The Abramson Cancer Center of the University of Pennsylvania
Last Modified: May 2, 2011
At least once a week, you will be seen by a member of your Penn radiation oncology team. These visits are important because they give the team the chance to:
If at any time you have a problem, do not wait until your next on treatment visit. Ask to talk to or see your nurse. Your nurse will review your problem and will contact your doctor if needed. You radiation oncologist may want to see you.
The side effects of radiation treatment depend on the areas of the body being treated. The radiation oncologist will review these with you at the time of consent. If you have any questions about symptoms speak with your nurse or doctor.
Call your doctor if your child has any of the following radiatio related symptoms:
For other situations or symptoms refer to the CHOP Oncology Home Management book.
The skin in the treatment area may look red, irritated, sunburned, or tanned. After a few weeks, skin may become dry or reddened. It is important on days that you are in for treatment to let the doctor or nurse know about any skin changes. They can suggest things you can do to relieve any problems.
Most skin reactions go away a few weeks after treatment is finished. For some, the skin in the treatment area stays darker than it was before.
It is important to treat the skin gently during treatment:
Some people may feel nauseous for a few hours right after radiation treatment. Talk to your doctor or nurse about taking medication before or while receiving radiation treatment. This will prevent or help to control nausea. Be sure to take the medicine as prescribed. Children receiving General Anesthesia may receive additional anti-nausea medication from the pediatric anesthesia team.
It may also be helpful to not eat for several hours before treatment. Sometimes it's better to receive treatment on an empty stomach. After treatment, it may help to wait 1 to 2 hours before eating again.
Your child may eat a bland snack helps to prevent nausea or help an upset stomach. Eat a bland snack such as toast or crackers. Here are some tips to help an upset stomach or nausea:
Talk to your CHOP dietitian for more ideas on managing nausea.
Depending on the area of the body being treated, blood counts may be affected. Radiation may lower the white blood cells, red blood cells and platelets. Normal levels of these cells are needed to help stay well. When blood counts are low, there may be a risk for anemia, infection or bleeding. If the radiation is expected to affect blood counts, you will receive special instructions about what to look for and do. Blood tests will be done often. You can find more information about low blood counts in your Oncology Home Management book.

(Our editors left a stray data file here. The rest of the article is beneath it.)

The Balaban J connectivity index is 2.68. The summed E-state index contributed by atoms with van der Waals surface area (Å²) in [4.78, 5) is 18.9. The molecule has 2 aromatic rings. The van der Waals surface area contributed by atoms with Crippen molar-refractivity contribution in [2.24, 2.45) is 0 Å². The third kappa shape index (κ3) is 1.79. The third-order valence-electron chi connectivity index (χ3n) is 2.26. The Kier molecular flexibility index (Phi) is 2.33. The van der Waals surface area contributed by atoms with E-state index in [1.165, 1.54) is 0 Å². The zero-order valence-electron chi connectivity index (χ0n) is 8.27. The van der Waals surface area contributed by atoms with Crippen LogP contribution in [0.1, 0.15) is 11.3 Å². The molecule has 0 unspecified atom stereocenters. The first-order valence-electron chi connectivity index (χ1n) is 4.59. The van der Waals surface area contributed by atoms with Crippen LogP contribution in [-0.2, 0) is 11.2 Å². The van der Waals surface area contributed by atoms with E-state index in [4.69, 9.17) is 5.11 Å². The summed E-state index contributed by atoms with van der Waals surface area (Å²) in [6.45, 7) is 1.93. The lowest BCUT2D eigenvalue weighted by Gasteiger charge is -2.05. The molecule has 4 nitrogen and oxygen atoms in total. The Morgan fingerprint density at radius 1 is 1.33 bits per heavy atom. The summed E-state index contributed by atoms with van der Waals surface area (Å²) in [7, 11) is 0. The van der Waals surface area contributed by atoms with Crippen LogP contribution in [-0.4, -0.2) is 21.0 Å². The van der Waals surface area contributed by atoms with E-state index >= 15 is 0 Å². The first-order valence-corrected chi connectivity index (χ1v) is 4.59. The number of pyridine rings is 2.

Close to the end of your child's treatment, you will have a visit with your radiation oncologist. This will take place after the last treatment has been given. During this visit, the doctor will examine your child and discuss follow-up care.
A follow-up care will be scheduled between two and six weeks after therapy is completed and at regular intervals. Your CHOP oncologist will also follow your child's progress on a regular basis. We understand that you may be seeing other physicians, but it is important for you and your child to continue to visit your radiation oncologist. This is so that any radiation-related problems can be identified early and treated. Your radiation oncologist will stay in touch with your other cancer specialists.
The experience of helping your child through radiation treatment can be extremely stressful. Many parents experience worry and fear as they take their children to treatment. As treatment begins, both you and your child will adjust to the routine. It may be difficult to juggle all your other responsibilities, including work, other children, and family duties. The caregiver role is one that can leave people depressed if they don't get enough support. It is important to get practical help from family and friends to manage all the added tasks you may have. In addition, the radiation oncology social worker can provide support and assistance with these concerns.
See all articles: Radiation Treatment: A Parent’s Guide
Download full Radiation Treatment: A Parent’s Guide [PDF]
Sep 16, 2014 - Long-term survival may be increased in medium-risk prostate cancer patients who receive short-term androgen deprivation therapy before and during radiation treatment compared with men who receive radiation alone. In addition, proton beam therapy may be associated with a decreased risk of disease recurrence after 10 years and has minimal side effects after one year, according to research presented at the 51st Annual Meeting of the American Society for Radiation Oncology, held from Nov. 1 to 5 in Chicago.
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